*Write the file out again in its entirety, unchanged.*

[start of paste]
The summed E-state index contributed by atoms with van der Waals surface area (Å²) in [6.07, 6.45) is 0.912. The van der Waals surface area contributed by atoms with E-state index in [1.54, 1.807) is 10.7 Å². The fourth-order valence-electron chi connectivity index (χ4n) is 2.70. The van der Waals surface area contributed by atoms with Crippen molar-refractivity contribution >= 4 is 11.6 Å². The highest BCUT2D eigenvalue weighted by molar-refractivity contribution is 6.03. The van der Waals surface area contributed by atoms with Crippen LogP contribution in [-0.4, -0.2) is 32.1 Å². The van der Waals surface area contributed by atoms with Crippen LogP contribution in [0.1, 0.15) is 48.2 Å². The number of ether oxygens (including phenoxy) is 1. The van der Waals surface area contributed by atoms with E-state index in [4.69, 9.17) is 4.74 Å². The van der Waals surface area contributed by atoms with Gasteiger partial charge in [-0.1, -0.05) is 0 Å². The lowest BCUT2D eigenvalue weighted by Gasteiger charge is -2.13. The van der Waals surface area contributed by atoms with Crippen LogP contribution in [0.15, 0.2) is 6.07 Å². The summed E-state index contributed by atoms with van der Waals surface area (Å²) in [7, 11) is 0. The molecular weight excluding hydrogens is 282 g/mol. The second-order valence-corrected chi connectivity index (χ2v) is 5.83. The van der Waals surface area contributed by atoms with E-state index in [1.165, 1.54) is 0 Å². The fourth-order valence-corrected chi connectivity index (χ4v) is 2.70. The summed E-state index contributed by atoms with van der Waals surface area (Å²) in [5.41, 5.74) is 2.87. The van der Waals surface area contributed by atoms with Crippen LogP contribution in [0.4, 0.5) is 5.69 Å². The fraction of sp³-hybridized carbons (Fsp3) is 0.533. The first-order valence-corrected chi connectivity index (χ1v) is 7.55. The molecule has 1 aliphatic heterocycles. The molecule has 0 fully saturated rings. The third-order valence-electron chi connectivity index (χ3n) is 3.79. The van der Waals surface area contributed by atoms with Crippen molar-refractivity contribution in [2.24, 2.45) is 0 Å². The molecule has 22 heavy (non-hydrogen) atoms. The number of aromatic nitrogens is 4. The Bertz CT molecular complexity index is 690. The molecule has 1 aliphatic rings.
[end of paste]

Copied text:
The summed E-state index contributed by atoms with van der Waals surface area (Å²) in [6.07, 6.45) is 0.912. The van der Waals surface area contributed by atoms with E-state index in [1.54, 1.807) is 10.7 Å². The fourth-order valence-electron chi connectivity index (χ4n) is 2.70. The van der Waals surface area contributed by atoms with Crippen molar-refractivity contribution >= 4 is 11.6 Å². The highest BCUT2D eigenvalue weighted by molar-refractivity contribution is 6.03. The van der Waals surface area contributed by atoms with Crippen LogP contribution in [-0.4, -0.2) is 32.1 Å². The van der Waals surface area contributed by atoms with Crippen LogP contribution in [0.1, 0.15) is 48.2 Å². The number of ether oxygens (including phenoxy) is 1. The van der Waals surface area contributed by atoms with E-state index in [4.69, 9.17) is 4.74 Å². The van der Waals surface area contributed by atoms with Gasteiger partial charge in [-0.1, -0.05) is 0 Å². The lowest BCUT2D eigenvalue weighted by Gasteiger charge is -2.13. The van der Waals surface area contributed by atoms with Crippen LogP contribution in [0.15, 0.2) is 6.07 Å². The summed E-state index contributed by atoms with van der Waals surface area (Å²) in [7, 11) is 0. The molecular weight excluding hydrogens is 282 g/mol. The second-order valence-corrected chi connectivity index (χ2v) is 5.83. The van der Waals surface area contributed by atoms with E-state index in [1.165, 1.54) is 0 Å². The fourth-order valence-corrected chi connectivity index (χ4v) is 2.70. The summed E-state index contributed by atoms with van der Waals surface area (Å²) in [5.41, 5.74) is 2.87. The van der Waals surface area contributed by atoms with Crippen LogP contribution in [0.4, 0.5) is 5.69 Å². The fraction of sp³-hybridized carbons (Fsp3) is 0.533. The first-order valence-corrected chi connectivity index (χ1v) is 7.55. The molecule has 1 aliphatic heterocycles. The molecule has 0 fully saturated rings. The third-order valence-electron chi connectivity index (χ3n) is 3.79. The van der Waals surface area contributed by atoms with Crippen molar-refractivity contribution in [2.24, 2.45) is 0 Å². The molecule has 22 heavy (non-hydrogen) atoms. The number of aromatic nitrogens is 4. The Bertz CT molecular complexity index is 690. The molecule has 1 aliphatic rings.